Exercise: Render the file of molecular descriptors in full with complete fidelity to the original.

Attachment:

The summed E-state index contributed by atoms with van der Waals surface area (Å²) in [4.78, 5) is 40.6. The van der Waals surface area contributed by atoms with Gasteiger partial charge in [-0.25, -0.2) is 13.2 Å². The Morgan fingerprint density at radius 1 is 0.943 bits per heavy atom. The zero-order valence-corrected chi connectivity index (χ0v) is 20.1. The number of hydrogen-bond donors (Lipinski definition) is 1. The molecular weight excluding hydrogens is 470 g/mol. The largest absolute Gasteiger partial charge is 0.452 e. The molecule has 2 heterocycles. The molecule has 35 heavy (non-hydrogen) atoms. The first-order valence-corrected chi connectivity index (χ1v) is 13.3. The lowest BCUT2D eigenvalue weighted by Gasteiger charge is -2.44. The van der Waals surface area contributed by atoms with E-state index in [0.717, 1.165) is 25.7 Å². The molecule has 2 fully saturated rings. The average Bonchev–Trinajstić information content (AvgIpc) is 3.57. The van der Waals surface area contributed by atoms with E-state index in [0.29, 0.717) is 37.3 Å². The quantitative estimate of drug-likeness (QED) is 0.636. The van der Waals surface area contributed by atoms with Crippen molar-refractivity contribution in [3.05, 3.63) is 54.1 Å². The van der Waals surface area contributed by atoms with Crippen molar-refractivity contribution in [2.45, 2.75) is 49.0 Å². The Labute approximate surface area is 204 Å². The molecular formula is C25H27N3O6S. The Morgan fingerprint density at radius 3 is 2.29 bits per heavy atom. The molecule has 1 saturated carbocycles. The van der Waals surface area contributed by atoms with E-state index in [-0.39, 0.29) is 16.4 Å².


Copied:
The summed E-state index contributed by atoms with van der Waals surface area (Å²) in [4.78, 5) is 40.6. The van der Waals surface area contributed by atoms with Gasteiger partial charge in [-0.25, -0.2) is 13.2 Å². The Morgan fingerprint density at radius 1 is 0.943 bits per heavy atom. The zero-order valence-corrected chi connectivity index (χ0v) is 20.1. The number of hydrogen-bond donors (Lipinski definition) is 1. The molecular weight excluding hydrogens is 470 g/mol. The largest absolute Gasteiger partial charge is 0.452 e. The molecule has 2 heterocycles. The molecule has 35 heavy (non-hydrogen) atoms. The first-order valence-corrected chi connectivity index (χ1v) is 13.3. The lowest BCUT2D eigenvalue weighted by Gasteiger charge is -2.44. The van der Waals surface area contributed by atoms with E-state index in [0.717, 1.165) is 25.7 Å². The molecule has 2 fully saturated rings. The average Bonchev–Trinajstić information content (AvgIpc) is 3.57. The van der Waals surface area contributed by atoms with E-state index in [0.29, 0.717) is 37.3 Å². The quantitative estimate of drug-likeness (QED) is 0.636. The van der Waals surface area contributed by atoms with Crippen molar-refractivity contribution in [3.05, 3.63) is 54.1 Å². The van der Waals surface area contributed by atoms with Crippen molar-refractivity contribution in [2.45, 2.75) is 49.0 Å². The Labute approximate surface area is 204 Å². The molecular formula is C25H27N3O6S. The Morgan fingerprint density at radius 3 is 2.29 bits per heavy atom. The molecule has 1 saturated carbocycles. The van der Waals surface area contributed by atoms with E-state index in [-0.39, 0.29) is 16.4 Å².